Direct Mail Response Rates and Other Metrics
Response rates are the most common ways to measure the success or failure of a direct mail campaign. But the response rate is a fairly simplistic measurement that provides limited analysis. Other metrics need to be used to gain further insight into a campaign’s performance.
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Looking beyond response rates
What has always drawn marketers to direct mail marketing is the ability to track and measure response. (If you use direct response, you can track and measure all media, by the way.)
The most common measurement in direct mail is the response rate.
While the response rate gives you a good read of the performance of a single direct mail campaign, it falls far short of what you need to do a serious analysis of your overall program.
As you see below, there are other metrics that need to come into play to analyze not just a single direct mail campaign but all of your marketing.
Understanding the Response Rate
The response rate is simply the percentage of your mailing quantity that responded to your mailing.
The response rate is usually no more than 1-3%. Occasionally it runs higher – and, in many cases, it runs lower into the fractions of 1%. We see tiny response rates when we are selling relatively expensive, complex products.
The major exception to these rates comes when you are mailing to your so-called House List which is made up people who have previously responded to you.
The mere fact that they have responded previously to you, puts them into an entirely new category for response potential.
The problems with the response rate
The response rate can be an effective measurement when you are comparing mailings that are exactly the same. Same offer, same format with different lists (if the lists cost the same).
Other ways to measure direct mail results
Other than the response rate, there are many ways to measure the results of your direct mail program. Here are many of them:
Qualified Response Rate – let’s say you generate 100 leads on a 5,000 piece mailing. That would be a 2% response rate. But if after you call those responses, you determine that only 50% of those leads have a serious interest in buying now or in the future, then your qualified response rate would be 1% (50 qualified leads on a 5,000 piece mailing).
Order Rate – the order rate is a better form of measurement than either the response rate or the qualified rate because it tells you what percentage of people actually bought what you were selling. If you have a long sales cycle, the order rate is not a practical metric to use however.
“Cost per” Analysis (Cost per response, cost per qualified response, cost per order) – measuring the cost per response helps take into account the different costs of two direct mail campaign. Sometimes the cost differential is minor but sometimes it can be significant. Also a cost per response analysis is useful when comparing a direct mail campaign with an advertising campaign or other marketing activity.
Customer Acquisition Cost – this provides a summary of all your costs that lead up to acquiring a new customer. It may include the direct mail campaign, the fulfillment and all the follow-up (including both telephone and in-person sales time).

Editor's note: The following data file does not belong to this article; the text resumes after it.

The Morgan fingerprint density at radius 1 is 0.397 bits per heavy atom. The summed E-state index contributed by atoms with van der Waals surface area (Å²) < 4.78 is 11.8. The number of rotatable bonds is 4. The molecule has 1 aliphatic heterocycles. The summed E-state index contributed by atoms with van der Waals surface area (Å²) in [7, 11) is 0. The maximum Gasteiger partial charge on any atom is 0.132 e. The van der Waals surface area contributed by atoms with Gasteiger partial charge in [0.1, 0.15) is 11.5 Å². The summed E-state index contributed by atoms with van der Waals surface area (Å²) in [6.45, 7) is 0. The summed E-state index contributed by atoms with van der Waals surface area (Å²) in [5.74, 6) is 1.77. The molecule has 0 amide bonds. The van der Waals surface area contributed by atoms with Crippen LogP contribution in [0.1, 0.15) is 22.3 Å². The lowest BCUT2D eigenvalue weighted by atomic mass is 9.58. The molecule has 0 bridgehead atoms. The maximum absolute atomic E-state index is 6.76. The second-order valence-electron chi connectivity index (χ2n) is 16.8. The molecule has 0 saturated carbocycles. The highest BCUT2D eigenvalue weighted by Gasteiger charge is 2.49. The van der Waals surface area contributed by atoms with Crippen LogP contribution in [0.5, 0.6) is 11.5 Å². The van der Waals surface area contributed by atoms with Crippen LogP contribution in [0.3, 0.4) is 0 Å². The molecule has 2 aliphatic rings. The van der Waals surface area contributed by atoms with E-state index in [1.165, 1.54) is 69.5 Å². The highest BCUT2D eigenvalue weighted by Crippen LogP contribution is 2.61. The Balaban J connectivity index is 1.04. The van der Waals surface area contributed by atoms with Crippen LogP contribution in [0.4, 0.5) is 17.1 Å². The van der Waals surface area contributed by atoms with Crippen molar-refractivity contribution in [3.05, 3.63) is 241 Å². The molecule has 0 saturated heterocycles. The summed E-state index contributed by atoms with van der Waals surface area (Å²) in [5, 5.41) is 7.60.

Revenue per Order – this provides a snapshot of how much money your campaign produced on a per-order basis. (This may not apply to a lead generation campaign.) This is important when your customers are buying in various quantities or dollar amounts.
Return on Investment (ROI) – in the end, you want to know if your campaign made money. Add up all your all your revenue. Add up all your costs. It is not uncommon for a new customer acquisition campaign to lose money (have a negative ROI). Those marketers understand that their profits are going to be seen when those same buyers make a second or third purchase.
Renewal Rate – not applicable to all businesses, but could be an important for some. Special promotions are specifically developed for renewals and can be measured as a percentage of all new customers. Renewal rates are affected by how many incentives you used to get customers to make their first purchase.
Lifetime Value – over time, you’ll begin to notice that some customers continue to buy again and again over a long period of time while others buy only once. By tracking this information, you will be able to determine the average value of a customer over a lifetime (or at least an extended period) This is an important number because sometimes the cost to acquire a new customer exceeds your profits from that initial order.
Sometimes you need to look beyond the mailing itself
When your marketing program includes steps that extend beyond the actual mailing, you should be measuring the performance of those steps as well.
For example, the conversion rate.
If you are using a landing page for your direct mail responses, you want to see how that landing page is performing and what you can do to improve that performance.
Landing pages are designed to convert new visitors into captured leads (with contact information). They have nothing to do with how many people respond, but they have a huge impact on many convert. So test different landing pages to improve your conversion rate.
Similarly, if you are using a call center to capture inbound leads from your direct mail promotion, try different telephone methods to maximize the number of conversions you can get.
As with landing pages, your call center has nothing to do with generating the lead, but different approaches with inbound calls could dramatically improve your lead conversions.
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